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Weather makes agriculture a gambler’s game

If you are in agriculture, you have to be a gambler. As I look back over the last year or so, I am amazed at all the strange weather events that have wreaked havoc on our fields and livestock. From droughts to floods to blizzards, many farmers and ranchers have taken a beating.

Locally, we have faced a spring drought with moisture levels far below normal that limited our irrigation, dried up our pastures and forced many ranchers to sell off livestock. Then along came July and our monsoons that provided two to three times the normal rainfall that damaged many hay crops and led to localized flooding.

As a data geek, I have been having some fun looking at the recent weather data for La Plata County and getting a better idea about how fickle our weather has been.

A little background information will help put our past year in perspective. Durango averages about 19 inches of precipitation a year, with it pretty evenly spread out throughout the months and seasons.

As we entered last fall, 2012 had been a pretty dry year, and we continued that trend for most of 2013. October 2012 gave us a hint of what was coming with only one storm and 0.1 inch of rain, according to the National Weather Service.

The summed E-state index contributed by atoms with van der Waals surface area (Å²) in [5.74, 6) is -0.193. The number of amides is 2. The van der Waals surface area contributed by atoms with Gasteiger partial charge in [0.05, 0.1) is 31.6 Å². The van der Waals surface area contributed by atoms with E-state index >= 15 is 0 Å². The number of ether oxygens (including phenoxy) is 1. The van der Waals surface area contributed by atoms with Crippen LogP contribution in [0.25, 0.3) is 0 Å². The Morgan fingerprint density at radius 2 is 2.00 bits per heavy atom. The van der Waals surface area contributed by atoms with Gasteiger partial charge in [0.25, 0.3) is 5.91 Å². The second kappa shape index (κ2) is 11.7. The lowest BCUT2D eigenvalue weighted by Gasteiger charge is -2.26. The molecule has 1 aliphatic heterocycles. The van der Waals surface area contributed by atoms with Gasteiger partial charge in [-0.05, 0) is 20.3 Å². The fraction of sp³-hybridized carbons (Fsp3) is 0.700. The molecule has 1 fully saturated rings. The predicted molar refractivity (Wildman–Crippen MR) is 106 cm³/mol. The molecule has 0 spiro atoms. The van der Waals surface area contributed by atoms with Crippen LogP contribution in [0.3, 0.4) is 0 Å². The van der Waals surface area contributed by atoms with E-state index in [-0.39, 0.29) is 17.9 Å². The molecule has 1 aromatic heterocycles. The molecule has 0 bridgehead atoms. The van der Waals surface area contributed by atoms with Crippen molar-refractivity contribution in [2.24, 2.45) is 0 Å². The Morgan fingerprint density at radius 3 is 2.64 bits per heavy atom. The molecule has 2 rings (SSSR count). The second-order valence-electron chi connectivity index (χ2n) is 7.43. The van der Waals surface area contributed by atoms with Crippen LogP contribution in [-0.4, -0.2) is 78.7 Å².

From October through December 2012, a total of only 2.13 inches of moisture fell, about 42 percent of average. As winter rolled on toward spring, we stayed on the dry side with only 2.61 inches of moisture from January through March, only 54 percent of average.

At this point, the farmers and ranchers in our area were beginning to worry about the coming summer. Reservoirs in the area were very low, and soil moisture was lacking. As spring arrived, the area continued to dry up and the wildfires began. April to June continued the trend with only 1.06 inches of rain, about 33 percent of average. To compound things, from May 12 until June 29 we had a 49-day stretch with no precipitation.

From October 2012 to June 2013, the drought had played its cards pretty well with a measly 5.80 inches of moisture delivered (only 44 percent of average) compared with our long-term average of 13.11 inches.

If you play poker long enough, you’ll eventually get a break. With the summer monsoons came some increasing moisture. July and August brought us some good rains and were just about average.

With September, came some heavy rains along with floods and large hail as 4.78 inches of moisture fell (about 270 percent of average). These last three months of precipitation have been beneficial to farmers and ranchers as our grass and crops finally have gotten a needed drink before winter. The 6.99 inches of precipitation in just these three months overwhelms the meager 5.80 inches that had fallen in the previous nine months.

As they have for more than 100 years, the farmers and ranchers of our area will continue to play the cards that have been dealt and take another gamble next year on what the weather will bring.

Doug Ramsey has farmed in La Plata County for more than 35 years. He can be reached at 385-4375

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